The new year has been a busy one of learning, growth, and reframing. It started with the Positive Education pilot retreat that I, along with 20 other colleagues, participated in over two days the 2nd week of January. It rekindled my interest in psychology, my first love, that I studied in college and for a time thought that would be my direction. Positive Education falls under the umbrella of Positive Psychology and is grounded in research and evidence on the effects and benefits of positive emotions on health, well-being, and relationships with others. In a nutshell, you can think of it as, “Others Matter”. Intrigued? You can see my notes from the retreat in this Storify.
When I like something, I usually dive in and learn as much about it as I can either through books, workshops, or coursework. Coincidentally, and perhaps a bit of the stars aligning, there was a course from from University of North Carolina, Chapel Hill in Positive Psychology that was beginning the following week on Coursera. I enrolled and am moving right through it. What I am learning is that we are hard-wired with a negativity bias which was helpful to our early ancestors who needed to be attuned to dangers. Negative emotions “scream” at us whereas positive emotions are more subtle “like a whisper”. The negativity bias makes it harder for us to recognize the positive experiences around us. “Positive experiences are actually more frequent than negative in people’s lives but we need to train ourselves to see them and let those positive events become positive emotions” (Fredrickson).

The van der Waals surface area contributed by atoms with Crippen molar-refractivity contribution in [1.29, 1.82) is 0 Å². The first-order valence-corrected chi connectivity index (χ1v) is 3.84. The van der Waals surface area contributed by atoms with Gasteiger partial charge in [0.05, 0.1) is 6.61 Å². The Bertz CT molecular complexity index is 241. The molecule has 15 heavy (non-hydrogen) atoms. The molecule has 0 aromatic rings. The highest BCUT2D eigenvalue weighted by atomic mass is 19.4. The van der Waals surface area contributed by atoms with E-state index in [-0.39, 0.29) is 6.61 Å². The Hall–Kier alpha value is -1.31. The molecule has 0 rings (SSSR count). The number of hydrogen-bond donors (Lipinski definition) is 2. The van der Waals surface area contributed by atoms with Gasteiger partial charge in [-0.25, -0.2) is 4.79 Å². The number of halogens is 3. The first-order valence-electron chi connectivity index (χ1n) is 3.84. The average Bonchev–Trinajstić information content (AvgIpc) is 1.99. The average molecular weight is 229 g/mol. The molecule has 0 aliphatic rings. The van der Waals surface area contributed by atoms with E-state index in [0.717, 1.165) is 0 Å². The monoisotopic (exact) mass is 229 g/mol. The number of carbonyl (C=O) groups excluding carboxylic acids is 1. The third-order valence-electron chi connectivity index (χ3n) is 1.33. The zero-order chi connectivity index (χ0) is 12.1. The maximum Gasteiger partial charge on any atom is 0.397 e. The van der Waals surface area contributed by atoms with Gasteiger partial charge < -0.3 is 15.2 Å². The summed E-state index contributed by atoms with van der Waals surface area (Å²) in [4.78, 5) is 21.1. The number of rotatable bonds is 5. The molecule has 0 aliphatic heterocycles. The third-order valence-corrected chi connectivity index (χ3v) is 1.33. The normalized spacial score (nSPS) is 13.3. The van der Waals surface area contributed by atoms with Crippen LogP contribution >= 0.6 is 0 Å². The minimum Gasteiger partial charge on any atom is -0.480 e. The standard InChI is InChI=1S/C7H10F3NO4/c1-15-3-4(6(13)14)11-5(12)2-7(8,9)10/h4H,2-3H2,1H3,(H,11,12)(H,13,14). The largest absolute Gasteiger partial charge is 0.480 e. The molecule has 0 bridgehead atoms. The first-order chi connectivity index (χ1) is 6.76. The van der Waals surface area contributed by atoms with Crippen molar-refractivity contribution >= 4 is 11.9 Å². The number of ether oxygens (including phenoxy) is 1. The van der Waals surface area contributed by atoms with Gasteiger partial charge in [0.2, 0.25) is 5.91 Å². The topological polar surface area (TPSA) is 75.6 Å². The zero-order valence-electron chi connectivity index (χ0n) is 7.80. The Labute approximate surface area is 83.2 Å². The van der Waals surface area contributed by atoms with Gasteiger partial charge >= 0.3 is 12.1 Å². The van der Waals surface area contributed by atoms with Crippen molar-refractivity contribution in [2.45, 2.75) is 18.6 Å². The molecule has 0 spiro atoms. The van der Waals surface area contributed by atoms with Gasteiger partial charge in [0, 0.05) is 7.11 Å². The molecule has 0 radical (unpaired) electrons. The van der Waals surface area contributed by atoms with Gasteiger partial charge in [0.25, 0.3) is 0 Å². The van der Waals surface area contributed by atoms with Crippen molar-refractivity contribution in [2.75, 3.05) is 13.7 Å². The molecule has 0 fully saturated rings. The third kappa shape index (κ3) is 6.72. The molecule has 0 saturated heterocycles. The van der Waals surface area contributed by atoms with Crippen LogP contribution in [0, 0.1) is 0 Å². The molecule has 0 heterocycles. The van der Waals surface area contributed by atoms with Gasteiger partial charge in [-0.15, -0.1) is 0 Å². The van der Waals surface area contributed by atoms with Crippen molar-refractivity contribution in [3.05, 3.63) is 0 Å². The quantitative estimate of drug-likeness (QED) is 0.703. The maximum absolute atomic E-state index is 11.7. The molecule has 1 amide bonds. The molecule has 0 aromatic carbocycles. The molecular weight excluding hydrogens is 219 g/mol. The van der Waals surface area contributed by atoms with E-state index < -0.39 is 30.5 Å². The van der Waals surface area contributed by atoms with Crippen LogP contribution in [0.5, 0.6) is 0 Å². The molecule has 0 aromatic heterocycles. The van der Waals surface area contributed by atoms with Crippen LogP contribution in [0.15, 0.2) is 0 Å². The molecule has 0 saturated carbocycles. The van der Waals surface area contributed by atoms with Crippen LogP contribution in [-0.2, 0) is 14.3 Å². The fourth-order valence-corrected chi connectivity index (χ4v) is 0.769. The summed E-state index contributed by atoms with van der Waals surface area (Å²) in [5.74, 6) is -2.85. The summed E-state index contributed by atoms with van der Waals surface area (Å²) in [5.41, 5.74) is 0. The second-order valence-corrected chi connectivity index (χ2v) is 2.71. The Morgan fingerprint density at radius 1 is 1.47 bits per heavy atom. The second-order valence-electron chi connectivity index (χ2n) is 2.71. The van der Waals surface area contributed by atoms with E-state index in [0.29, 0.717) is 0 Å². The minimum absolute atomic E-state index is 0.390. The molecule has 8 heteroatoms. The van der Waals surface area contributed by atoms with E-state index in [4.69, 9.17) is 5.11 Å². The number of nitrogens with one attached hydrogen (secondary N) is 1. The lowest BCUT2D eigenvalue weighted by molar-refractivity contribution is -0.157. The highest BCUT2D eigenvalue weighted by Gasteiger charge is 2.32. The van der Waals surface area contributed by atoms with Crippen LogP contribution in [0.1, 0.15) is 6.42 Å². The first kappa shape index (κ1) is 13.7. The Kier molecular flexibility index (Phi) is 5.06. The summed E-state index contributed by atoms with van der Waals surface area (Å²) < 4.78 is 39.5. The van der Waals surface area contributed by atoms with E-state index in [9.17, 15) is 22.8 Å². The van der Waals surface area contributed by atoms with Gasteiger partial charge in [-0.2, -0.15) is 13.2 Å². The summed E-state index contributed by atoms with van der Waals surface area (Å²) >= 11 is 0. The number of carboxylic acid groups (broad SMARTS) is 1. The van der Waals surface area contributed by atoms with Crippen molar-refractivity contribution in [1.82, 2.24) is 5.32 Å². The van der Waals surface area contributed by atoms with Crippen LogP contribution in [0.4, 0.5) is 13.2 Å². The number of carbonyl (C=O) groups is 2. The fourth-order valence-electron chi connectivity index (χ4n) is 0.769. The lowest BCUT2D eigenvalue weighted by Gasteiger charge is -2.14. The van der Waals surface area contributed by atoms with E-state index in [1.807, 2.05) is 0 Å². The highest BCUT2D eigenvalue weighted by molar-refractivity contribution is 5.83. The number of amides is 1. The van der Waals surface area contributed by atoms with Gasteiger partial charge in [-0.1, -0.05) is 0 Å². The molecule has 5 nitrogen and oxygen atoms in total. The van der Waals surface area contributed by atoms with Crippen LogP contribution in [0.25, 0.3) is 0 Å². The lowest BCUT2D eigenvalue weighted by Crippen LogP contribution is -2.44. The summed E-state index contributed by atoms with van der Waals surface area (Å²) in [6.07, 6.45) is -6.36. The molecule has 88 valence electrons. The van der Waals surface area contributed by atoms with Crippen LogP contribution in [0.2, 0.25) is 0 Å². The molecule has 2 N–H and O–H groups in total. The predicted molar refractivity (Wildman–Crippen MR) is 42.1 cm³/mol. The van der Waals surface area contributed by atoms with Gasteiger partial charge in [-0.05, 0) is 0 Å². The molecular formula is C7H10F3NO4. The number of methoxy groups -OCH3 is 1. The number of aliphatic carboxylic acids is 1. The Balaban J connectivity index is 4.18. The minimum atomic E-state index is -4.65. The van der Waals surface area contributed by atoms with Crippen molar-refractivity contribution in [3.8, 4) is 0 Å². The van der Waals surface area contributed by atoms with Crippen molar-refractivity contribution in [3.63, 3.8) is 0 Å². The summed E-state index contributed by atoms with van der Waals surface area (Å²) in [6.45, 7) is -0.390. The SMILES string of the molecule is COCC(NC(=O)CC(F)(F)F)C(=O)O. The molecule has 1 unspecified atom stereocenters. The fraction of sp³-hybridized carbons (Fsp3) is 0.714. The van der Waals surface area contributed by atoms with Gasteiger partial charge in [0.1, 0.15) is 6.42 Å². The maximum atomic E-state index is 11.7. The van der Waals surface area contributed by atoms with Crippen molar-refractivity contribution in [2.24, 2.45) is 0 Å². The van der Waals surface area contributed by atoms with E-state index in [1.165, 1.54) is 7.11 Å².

In addition to the Positive Psychology course I have been reading Dave Burgess’ Teach Like a PIRATE. What I love about this book is that he is blending his knowledge of marketing and his passion for magic and showmanship with his love of teaching. I recognize many of Burgess’ hooks and ideas from two previous courses I took from Wharton through Coursera. TLAP encourages and reminds us as educators that we need to make our content relevant to the students and we need to find ways to make our classes unforgettable so that students want to come to class to learn. It is not enough to just show up and deliver our lessons, we need to find ways to incorporate our passions and our students’ interests into each class so students are engaging with the content in meaningful, memorable ways.
You can read my current notes for both Positive Psychology and Teach Like a PIRATE here in this Storify.